Stavisky Named Higher Ed Chair


Queens lawmaker, Toby Ann Stavisky, has been named Chair of the State Senate Committee on Higher Education.

Mrs. Stavisky was elected to the State Senate in 1999 upon the death of her husband, Leonard Stavisky, a former university professor. Mrs. Stavisky has previously served as the ranking minority member of the Higher Education Committee.

In the past the Senator received recognition from CUNY for her support of public higher education. Mrs. Stavisky holds degrees from Syracuse University, Hunter College and Queens College.

NYS Higher Education Too Expensive

So says the National Center for Public Policy and Higher Education.

“Even if you’re prepared, you’ve got to be able to afford to go,” said Doyle, an assistant professor of higher education at Vanderbilt University. “… Based on our measures, it’s very expensive to attend higher education in New York.”

Read the full news article

Mission Focused

The NYSHEI Governing Board has honed the organization’s mission statement. The new statement (below) is intended underscore NYSHEI’s commitment to influencing public policy and promoting the needs of academic and research libraries.

NYSHEI Mission, Vision and Values
To strengthen New York State as an innovative leader in research and business by providing statewide access to the digital information resources needed by college and university students and faculty, entrepreneurs, and small businesses.

All New York State students, faculty, entrepreneurs, researchers, and small businesses have access to quality information which stimulates learning, academic and applied research, and economic development.

Commitment to New York State innovation.
Collaboration among academic and research libraries and economic development agencies.
Engagement in economic policy making.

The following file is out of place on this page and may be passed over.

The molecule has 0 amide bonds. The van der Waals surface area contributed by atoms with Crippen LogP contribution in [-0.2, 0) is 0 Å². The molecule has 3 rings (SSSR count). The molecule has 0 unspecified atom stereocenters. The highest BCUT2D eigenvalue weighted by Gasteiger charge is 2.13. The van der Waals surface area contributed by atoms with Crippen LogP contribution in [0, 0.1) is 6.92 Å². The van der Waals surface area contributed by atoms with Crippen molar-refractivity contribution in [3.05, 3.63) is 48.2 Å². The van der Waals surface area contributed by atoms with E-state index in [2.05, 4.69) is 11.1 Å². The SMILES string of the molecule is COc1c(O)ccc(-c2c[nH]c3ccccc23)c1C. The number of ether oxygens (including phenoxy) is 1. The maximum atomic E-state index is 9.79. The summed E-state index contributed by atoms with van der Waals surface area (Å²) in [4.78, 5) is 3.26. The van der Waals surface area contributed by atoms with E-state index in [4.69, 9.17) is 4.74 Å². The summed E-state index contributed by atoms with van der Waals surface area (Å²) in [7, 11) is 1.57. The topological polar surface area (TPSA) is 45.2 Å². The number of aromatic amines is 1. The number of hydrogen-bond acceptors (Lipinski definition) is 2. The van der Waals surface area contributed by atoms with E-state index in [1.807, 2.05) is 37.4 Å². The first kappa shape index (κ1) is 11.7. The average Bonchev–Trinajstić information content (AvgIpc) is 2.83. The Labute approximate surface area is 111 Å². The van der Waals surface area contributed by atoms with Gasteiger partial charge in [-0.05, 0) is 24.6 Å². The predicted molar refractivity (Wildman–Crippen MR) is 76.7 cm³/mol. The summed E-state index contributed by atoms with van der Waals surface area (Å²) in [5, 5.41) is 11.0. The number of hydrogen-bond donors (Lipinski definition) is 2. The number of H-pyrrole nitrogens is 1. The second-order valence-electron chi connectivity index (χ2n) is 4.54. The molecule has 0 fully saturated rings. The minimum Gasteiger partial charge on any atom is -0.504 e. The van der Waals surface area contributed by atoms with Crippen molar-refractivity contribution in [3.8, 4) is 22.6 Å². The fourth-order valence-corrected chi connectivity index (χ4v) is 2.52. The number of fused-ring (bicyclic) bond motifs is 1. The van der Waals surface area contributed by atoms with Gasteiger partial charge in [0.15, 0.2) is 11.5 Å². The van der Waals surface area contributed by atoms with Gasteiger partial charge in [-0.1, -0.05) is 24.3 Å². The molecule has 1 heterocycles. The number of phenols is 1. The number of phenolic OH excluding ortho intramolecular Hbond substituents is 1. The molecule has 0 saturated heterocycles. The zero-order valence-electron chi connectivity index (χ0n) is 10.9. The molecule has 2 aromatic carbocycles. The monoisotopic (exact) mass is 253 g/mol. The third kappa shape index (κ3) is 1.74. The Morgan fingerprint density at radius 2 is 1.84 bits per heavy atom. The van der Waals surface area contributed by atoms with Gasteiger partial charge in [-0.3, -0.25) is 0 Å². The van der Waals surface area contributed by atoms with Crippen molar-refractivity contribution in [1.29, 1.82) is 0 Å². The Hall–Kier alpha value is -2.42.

Feel free to post your comments.

ARIA to Maximize State Assets


Jason Kramer, NYSHEI Executive Director, today testified before the New York State Commission on State Asset Maximization.

Mr. Kramer argued that New York’s higher education sector is the state’s greatest asset. By using ARIA to “maximize” that asset an information infrastructure could be created to improve educational opportunities, spur research, lower the cost of business and empower.

“Commissioners seemed interested in ARIA, and reassured that ARIA has already been vetted and endorsed by the Commission on Higher Education,” said Mr. Kramer. “NYSHEI will continue to push ARIA at every available opportunity – it is too important to our libraries.”

A full copy of the testimony is available.

Be the Governor


As part of his ongoing effort to fully explain the magnitude of the budget situation challenging the state, Governor Paterson today unveiled a new website.

At the heart of the website’s goal is a state budget calculator that lets you try to balance the budget.

Critics will quickly note that the calculator does not allow you the option of raising taxes. This is keeping with the Governor’s pledge to focus only on cuts by ruling out tax increases. Paterson, in a stark reversal of his liberal Democrat years in the Legislature, has embraced the Laffer Curve in his opposition to tax increases.

There is a place on the new website to share your comments with the Governor and his staff.